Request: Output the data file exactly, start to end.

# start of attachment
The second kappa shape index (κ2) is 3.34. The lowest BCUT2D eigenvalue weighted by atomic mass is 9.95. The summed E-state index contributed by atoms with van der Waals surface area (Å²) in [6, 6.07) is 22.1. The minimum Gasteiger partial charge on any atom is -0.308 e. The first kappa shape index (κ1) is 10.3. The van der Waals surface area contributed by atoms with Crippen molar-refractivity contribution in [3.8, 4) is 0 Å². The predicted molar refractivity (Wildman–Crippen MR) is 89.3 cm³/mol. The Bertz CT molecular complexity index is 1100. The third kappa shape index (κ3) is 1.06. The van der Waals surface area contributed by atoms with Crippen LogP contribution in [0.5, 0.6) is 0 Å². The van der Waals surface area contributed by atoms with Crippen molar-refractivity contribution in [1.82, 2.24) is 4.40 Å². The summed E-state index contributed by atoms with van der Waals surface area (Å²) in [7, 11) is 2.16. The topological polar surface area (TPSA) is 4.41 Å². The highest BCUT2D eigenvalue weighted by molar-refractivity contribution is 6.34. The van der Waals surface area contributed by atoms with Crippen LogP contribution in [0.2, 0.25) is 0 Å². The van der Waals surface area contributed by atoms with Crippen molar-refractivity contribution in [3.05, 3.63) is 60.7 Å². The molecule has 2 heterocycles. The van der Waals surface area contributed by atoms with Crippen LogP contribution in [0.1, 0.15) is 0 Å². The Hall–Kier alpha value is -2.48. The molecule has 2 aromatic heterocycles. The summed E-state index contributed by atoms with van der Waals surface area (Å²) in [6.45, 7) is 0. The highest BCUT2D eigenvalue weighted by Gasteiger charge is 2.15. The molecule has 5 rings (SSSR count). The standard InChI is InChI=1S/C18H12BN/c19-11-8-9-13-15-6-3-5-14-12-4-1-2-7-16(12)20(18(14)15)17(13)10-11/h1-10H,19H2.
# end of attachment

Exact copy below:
The second kappa shape index (κ2) is 3.34. The lowest BCUT2D eigenvalue weighted by atomic mass is 9.95. The summed E-state index contributed by atoms with van der Waals surface area (Å²) in [6, 6.07) is 22.1. The minimum Gasteiger partial charge on any atom is -0.308 e. The first kappa shape index (κ1) is 10.3. The van der Waals surface area contributed by atoms with Crippen molar-refractivity contribution in [3.8, 4) is 0 Å². The predicted molar refractivity (Wildman–Crippen MR) is 89.3 cm³/mol. The Bertz CT molecular complexity index is 1100. The third kappa shape index (κ3) is 1.06. The van der Waals surface area contributed by atoms with Crippen LogP contribution in [0.5, 0.6) is 0 Å². The van der Waals surface area contributed by atoms with Crippen molar-refractivity contribution in [1.82, 2.24) is 4.40 Å². The summed E-state index contributed by atoms with van der Waals surface area (Å²) in [7, 11) is 2.16. The topological polar surface area (TPSA) is 4.41 Å². The highest BCUT2D eigenvalue weighted by molar-refractivity contribution is 6.34. The van der Waals surface area contributed by atoms with Crippen LogP contribution in [0.2, 0.25) is 0 Å². The van der Waals surface area contributed by atoms with Crippen molar-refractivity contribution in [3.05, 3.63) is 60.7 Å². The molecule has 2 heterocycles. The van der Waals surface area contributed by atoms with Crippen LogP contribution in [0.1, 0.15) is 0 Å². The Hall–Kier alpha value is -2.48. The molecule has 2 aromatic heterocycles. The summed E-state index contributed by atoms with van der Waals surface area (Å²) in [6.45, 7) is 0. The highest BCUT2D eigenvalue weighted by Gasteiger charge is 2.15. The molecule has 5 rings (SSSR count). The standard InChI is InChI=1S/C18H12BN/c19-11-8-9-13-15-6-3-5-14-12-4-1-2-7-16(12)20(18(14)15)17(13)10-11/h1-10H,19H2.